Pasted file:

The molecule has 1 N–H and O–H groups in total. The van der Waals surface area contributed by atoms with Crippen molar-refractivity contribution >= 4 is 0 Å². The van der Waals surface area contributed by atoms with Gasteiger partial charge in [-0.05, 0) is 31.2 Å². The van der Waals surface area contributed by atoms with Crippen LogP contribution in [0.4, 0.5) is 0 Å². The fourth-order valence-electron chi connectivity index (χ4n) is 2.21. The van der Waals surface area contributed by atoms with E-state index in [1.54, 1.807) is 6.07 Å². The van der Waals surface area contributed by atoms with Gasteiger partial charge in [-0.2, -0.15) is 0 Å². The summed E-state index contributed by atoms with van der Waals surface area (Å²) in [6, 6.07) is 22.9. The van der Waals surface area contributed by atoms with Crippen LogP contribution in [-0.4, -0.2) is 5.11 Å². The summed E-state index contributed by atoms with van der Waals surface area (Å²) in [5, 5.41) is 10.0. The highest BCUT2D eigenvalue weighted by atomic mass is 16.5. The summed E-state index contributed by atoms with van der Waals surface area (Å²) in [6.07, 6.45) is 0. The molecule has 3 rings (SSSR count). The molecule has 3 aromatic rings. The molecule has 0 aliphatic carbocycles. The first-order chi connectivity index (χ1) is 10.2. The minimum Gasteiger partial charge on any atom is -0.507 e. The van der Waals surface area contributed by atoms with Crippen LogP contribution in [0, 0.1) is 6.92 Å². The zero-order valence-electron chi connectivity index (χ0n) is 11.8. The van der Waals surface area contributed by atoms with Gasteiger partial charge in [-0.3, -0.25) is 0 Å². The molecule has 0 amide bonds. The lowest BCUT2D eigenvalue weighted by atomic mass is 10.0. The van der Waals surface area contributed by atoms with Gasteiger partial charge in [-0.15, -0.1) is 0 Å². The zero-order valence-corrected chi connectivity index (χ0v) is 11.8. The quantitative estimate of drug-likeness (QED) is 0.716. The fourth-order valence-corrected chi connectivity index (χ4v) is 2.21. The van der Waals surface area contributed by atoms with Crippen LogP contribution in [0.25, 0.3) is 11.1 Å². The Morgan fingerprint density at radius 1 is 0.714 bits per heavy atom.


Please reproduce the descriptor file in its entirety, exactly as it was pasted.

The molecule has 1 N–H and O–H groups in total. The van der Waals surface area contributed by atoms with Crippen molar-refractivity contribution >= 4 is 0 Å². The van der Waals surface area contributed by atoms with Gasteiger partial charge in [-0.05, 0) is 31.2 Å². The van der Waals surface area contributed by atoms with Crippen LogP contribution in [0.4, 0.5) is 0 Å². The fourth-order valence-electron chi connectivity index (χ4n) is 2.21. The van der Waals surface area contributed by atoms with E-state index in [1.54, 1.807) is 6.07 Å². The van der Waals surface area contributed by atoms with Gasteiger partial charge in [-0.2, -0.15) is 0 Å². The summed E-state index contributed by atoms with van der Waals surface area (Å²) in [6, 6.07) is 22.9. The van der Waals surface area contributed by atoms with Crippen LogP contribution in [-0.4, -0.2) is 5.11 Å². The summed E-state index contributed by atoms with van der Waals surface area (Å²) in [5, 5.41) is 10.0. The highest BCUT2D eigenvalue weighted by atomic mass is 16.5. The summed E-state index contributed by atoms with van der Waals surface area (Å²) in [6.07, 6.45) is 0. The molecule has 3 rings (SSSR count). The molecule has 3 aromatic rings. The molecule has 0 aliphatic carbocycles. The first-order chi connectivity index (χ1) is 10.2. The minimum Gasteiger partial charge on any atom is -0.507 e. The van der Waals surface area contributed by atoms with Crippen LogP contribution in [0, 0.1) is 6.92 Å². The zero-order valence-electron chi connectivity index (χ0n) is 11.8. The van der Waals surface area contributed by atoms with Gasteiger partial charge in [-0.3, -0.25) is 0 Å². The molecule has 0 amide bonds. The lowest BCUT2D eigenvalue weighted by atomic mass is 10.0. The van der Waals surface area contributed by atoms with Gasteiger partial charge in [-0.15, -0.1) is 0 Å². The zero-order valence-corrected chi connectivity index (χ0v) is 11.8. The quantitative estimate of drug-likeness (QED) is 0.716. The fourth-order valence-corrected chi connectivity index (χ4v) is 2.21. The van der Waals surface area contributed by atoms with Crippen LogP contribution in [0.25, 0.3) is 11.1 Å². The Morgan fingerprint density at radius 1 is 0.714 bits per heavy atom.